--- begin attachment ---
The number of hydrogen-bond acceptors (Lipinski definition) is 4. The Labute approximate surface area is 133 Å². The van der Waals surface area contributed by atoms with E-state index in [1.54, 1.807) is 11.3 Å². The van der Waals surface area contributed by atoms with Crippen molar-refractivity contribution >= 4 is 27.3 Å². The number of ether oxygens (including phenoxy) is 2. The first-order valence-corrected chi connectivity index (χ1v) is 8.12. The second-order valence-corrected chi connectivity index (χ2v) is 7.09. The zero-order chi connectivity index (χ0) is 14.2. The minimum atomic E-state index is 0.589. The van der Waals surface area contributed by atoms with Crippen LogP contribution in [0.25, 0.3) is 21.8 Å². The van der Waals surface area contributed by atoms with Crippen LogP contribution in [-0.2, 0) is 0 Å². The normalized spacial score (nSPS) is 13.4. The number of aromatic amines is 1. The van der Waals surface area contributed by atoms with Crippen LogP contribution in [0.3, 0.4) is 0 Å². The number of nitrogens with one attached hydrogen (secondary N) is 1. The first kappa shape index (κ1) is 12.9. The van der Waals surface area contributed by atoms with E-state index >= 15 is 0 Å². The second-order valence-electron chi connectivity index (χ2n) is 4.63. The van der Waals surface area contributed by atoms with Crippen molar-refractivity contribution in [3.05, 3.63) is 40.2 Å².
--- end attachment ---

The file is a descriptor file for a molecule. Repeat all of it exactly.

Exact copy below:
The number of hydrogen-bond acceptors (Lipinski definition) is 4. The Labute approximate surface area is 133 Å². The van der Waals surface area contributed by atoms with E-state index in [1.54, 1.807) is 11.3 Å². The van der Waals surface area contributed by atoms with Crippen molar-refractivity contribution >= 4 is 27.3 Å². The number of ether oxygens (including phenoxy) is 2. The first-order valence-corrected chi connectivity index (χ1v) is 8.12. The second-order valence-corrected chi connectivity index (χ2v) is 7.09. The zero-order chi connectivity index (χ0) is 14.2. The minimum atomic E-state index is 0.589. The van der Waals surface area contributed by atoms with Crippen LogP contribution in [0.25, 0.3) is 21.8 Å². The van der Waals surface area contributed by atoms with Crippen LogP contribution in [-0.2, 0) is 0 Å². The normalized spacial score (nSPS) is 13.4. The number of aromatic amines is 1. The van der Waals surface area contributed by atoms with Crippen LogP contribution in [0.3, 0.4) is 0 Å². The number of nitrogens with one attached hydrogen (secondary N) is 1. The first kappa shape index (κ1) is 12.9. The van der Waals surface area contributed by atoms with E-state index >= 15 is 0 Å². The second-order valence-electron chi connectivity index (χ2n) is 4.63. The van der Waals surface area contributed by atoms with Crippen molar-refractivity contribution in [3.05, 3.63) is 40.2 Å².